Over the years, as Principal at Virtual High School, I have keenly observed the behaviour of our former student, Justin Bieber. While various media often hyperbolically cover Justin’s antics–spray-painting graffiti, egging his neighbour’s house, drag racing, recklessly handling his ATV–to mention only a few such instances, let’s remember that principals and parents wrestle with such types of activities in most schools and in many families every day. Stardom always causes the microscope to be hauled out, and the gravity of such situations usually becomes distorted. The frequency of Justin’s actions did suggest an unfortunate trend, however.

I did not watch the AMAs, but later, as my wife followed a re-run on her phone with the speaker on, I joined her. When Justin won this eighth award (lifetime), I leaned over the back of her chair and observed his acceptance—after all, he was a former student. Like most viewers, I was expecting an arrogant, angry, Justin to either reinforce the image the media were building about him or to fake the opposite. The acceptance clip unfolded in one minute.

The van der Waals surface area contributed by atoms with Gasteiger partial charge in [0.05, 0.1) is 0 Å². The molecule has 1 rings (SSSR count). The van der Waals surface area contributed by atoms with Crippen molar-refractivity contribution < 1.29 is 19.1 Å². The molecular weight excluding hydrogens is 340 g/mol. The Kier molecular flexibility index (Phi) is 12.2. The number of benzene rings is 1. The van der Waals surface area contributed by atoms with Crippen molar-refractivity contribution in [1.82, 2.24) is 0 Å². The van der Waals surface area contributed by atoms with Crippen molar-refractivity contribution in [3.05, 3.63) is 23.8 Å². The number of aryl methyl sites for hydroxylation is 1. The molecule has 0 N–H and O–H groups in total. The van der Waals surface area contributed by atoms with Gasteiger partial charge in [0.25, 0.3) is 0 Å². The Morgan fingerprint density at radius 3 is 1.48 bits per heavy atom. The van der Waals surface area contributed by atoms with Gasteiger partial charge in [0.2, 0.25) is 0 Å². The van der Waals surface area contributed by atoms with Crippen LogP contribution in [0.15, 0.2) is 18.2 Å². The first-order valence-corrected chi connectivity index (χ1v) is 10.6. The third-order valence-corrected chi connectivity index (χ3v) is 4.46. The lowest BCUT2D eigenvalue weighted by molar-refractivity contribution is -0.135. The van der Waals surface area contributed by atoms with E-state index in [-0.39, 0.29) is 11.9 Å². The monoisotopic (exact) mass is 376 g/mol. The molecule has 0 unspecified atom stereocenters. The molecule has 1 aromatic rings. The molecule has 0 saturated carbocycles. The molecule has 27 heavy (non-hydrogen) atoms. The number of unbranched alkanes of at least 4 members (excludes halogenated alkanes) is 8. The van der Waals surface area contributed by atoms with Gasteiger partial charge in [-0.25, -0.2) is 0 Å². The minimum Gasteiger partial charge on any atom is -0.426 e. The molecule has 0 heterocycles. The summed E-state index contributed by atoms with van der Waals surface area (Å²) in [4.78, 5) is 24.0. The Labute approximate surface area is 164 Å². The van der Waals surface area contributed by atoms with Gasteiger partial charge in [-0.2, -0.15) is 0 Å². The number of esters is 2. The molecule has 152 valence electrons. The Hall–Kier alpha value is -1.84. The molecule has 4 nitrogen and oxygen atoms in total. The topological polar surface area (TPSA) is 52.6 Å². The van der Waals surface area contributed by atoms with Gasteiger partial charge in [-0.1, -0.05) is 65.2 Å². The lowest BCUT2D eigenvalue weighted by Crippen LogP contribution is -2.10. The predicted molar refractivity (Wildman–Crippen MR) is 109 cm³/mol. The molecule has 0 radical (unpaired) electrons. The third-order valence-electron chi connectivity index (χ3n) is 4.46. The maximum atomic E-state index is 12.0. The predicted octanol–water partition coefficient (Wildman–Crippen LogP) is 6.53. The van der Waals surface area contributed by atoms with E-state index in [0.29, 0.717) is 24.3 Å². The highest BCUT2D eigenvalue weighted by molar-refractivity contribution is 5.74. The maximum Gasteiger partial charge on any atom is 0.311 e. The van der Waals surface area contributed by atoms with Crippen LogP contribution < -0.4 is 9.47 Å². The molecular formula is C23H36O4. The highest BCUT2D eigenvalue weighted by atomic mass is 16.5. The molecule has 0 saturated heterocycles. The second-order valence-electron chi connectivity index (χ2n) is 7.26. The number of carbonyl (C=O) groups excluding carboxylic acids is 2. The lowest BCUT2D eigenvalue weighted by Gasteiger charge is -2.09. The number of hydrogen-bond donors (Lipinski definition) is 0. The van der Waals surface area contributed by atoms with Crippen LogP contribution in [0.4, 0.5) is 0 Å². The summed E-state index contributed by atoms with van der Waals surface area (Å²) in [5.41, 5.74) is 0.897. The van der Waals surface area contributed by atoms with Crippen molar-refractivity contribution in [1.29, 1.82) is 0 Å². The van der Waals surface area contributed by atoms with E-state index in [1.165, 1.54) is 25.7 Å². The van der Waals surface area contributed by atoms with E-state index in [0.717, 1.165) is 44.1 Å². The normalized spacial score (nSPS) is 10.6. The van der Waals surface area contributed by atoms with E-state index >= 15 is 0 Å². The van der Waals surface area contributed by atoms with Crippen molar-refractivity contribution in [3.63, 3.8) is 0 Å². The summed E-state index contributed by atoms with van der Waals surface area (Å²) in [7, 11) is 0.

Initially, Justin was asked to start his acceptance with an appearance by Skrillex, but instead of putting himself in the centre of the brief spot, he used his time to introduce Diplo and Skrillex. My immediate thought was that this was a classy thing to do—Justin giving up some of the limelight, but I still expected Justin to use his 15 seconds to directly or indirectly seek the adulation of his millions of fans.

Surprisingly, Justin stood quietly to the side, observing his two music collaborators without seeking attention from the crowd or the cameras. As the spot ended, he genuinely smiled and congratulated Skrillex when he finished. Mr. Bieber ignored the mic altogether, then strolled off-stage.

I like this new, mature Justin. I am proud of the changes I see in our former student.

Steve Baker, Principal and CEO of Virtual High School.